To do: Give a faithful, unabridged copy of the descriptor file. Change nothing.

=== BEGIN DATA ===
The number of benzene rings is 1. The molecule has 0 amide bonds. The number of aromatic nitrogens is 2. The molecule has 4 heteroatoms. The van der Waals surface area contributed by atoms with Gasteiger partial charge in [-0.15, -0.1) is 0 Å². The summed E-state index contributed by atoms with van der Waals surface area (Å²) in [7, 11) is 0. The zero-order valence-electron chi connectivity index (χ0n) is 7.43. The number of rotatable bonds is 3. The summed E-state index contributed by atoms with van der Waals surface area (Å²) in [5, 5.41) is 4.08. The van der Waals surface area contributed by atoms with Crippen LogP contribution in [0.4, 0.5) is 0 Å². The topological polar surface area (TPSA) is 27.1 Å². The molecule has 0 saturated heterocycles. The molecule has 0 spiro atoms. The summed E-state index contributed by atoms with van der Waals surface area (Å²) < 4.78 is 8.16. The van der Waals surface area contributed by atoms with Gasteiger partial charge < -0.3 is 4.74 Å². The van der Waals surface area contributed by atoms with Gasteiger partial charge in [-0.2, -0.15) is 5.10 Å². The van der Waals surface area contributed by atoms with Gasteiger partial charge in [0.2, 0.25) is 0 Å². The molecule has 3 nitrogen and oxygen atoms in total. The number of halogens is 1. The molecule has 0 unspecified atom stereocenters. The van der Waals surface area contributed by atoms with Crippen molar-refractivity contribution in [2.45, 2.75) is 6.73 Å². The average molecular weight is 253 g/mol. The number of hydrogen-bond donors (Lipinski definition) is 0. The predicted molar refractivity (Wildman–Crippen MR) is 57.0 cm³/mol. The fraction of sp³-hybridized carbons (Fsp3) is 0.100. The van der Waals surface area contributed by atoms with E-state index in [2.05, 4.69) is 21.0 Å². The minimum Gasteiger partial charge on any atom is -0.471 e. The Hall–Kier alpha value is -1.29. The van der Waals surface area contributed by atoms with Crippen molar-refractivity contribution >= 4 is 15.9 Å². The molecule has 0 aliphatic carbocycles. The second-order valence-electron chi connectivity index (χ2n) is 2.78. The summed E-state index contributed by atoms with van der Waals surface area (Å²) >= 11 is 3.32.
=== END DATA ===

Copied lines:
The number of benzene rings is 1. The molecule has 0 amide bonds. The number of aromatic nitrogens is 2. The molecule has 4 heteroatoms. The van der Waals surface area contributed by atoms with Gasteiger partial charge in [-0.15, -0.1) is 0 Å². The summed E-state index contributed by atoms with van der Waals surface area (Å²) in [7, 11) is 0. The zero-order valence-electron chi connectivity index (χ0n) is 7.43. The number of rotatable bonds is 3. The summed E-state index contributed by atoms with van der Waals surface area (Å²) in [5, 5.41) is 4.08. The van der Waals surface area contributed by atoms with Crippen LogP contribution in [0.4, 0.5) is 0 Å². The topological polar surface area (TPSA) is 27.1 Å². The molecule has 0 saturated heterocycles. The molecule has 0 spiro atoms. The summed E-state index contributed by atoms with van der Waals surface area (Å²) < 4.78 is 8.16. The van der Waals surface area contributed by atoms with Gasteiger partial charge < -0.3 is 4.74 Å². The van der Waals surface area contributed by atoms with Gasteiger partial charge in [-0.2, -0.15) is 5.10 Å². The van der Waals surface area contributed by atoms with Gasteiger partial charge in [0.2, 0.25) is 0 Å². The molecule has 3 nitrogen and oxygen atoms in total. The number of halogens is 1. The molecule has 0 unspecified atom stereocenters. The van der Waals surface area contributed by atoms with Crippen molar-refractivity contribution in [2.45, 2.75) is 6.73 Å². The average molecular weight is 253 g/mol. The number of hydrogen-bond donors (Lipinski definition) is 0. The predicted molar refractivity (Wildman–Crippen MR) is 57.0 cm³/mol. The fraction of sp³-hybridized carbons (Fsp3) is 0.100. The van der Waals surface area contributed by atoms with E-state index in [2.05, 4.69) is 21.0 Å². The minimum Gasteiger partial charge on any atom is -0.471 e. The Hall–Kier alpha value is -1.29. The van der Waals surface area contributed by atoms with Crippen molar-refractivity contribution >= 4 is 15.9 Å². The molecule has 0 aliphatic carbocycles. The second-order valence-electron chi connectivity index (χ2n) is 2.78. The summed E-state index contributed by atoms with van der Waals surface area (Å²) >= 11 is 3.32.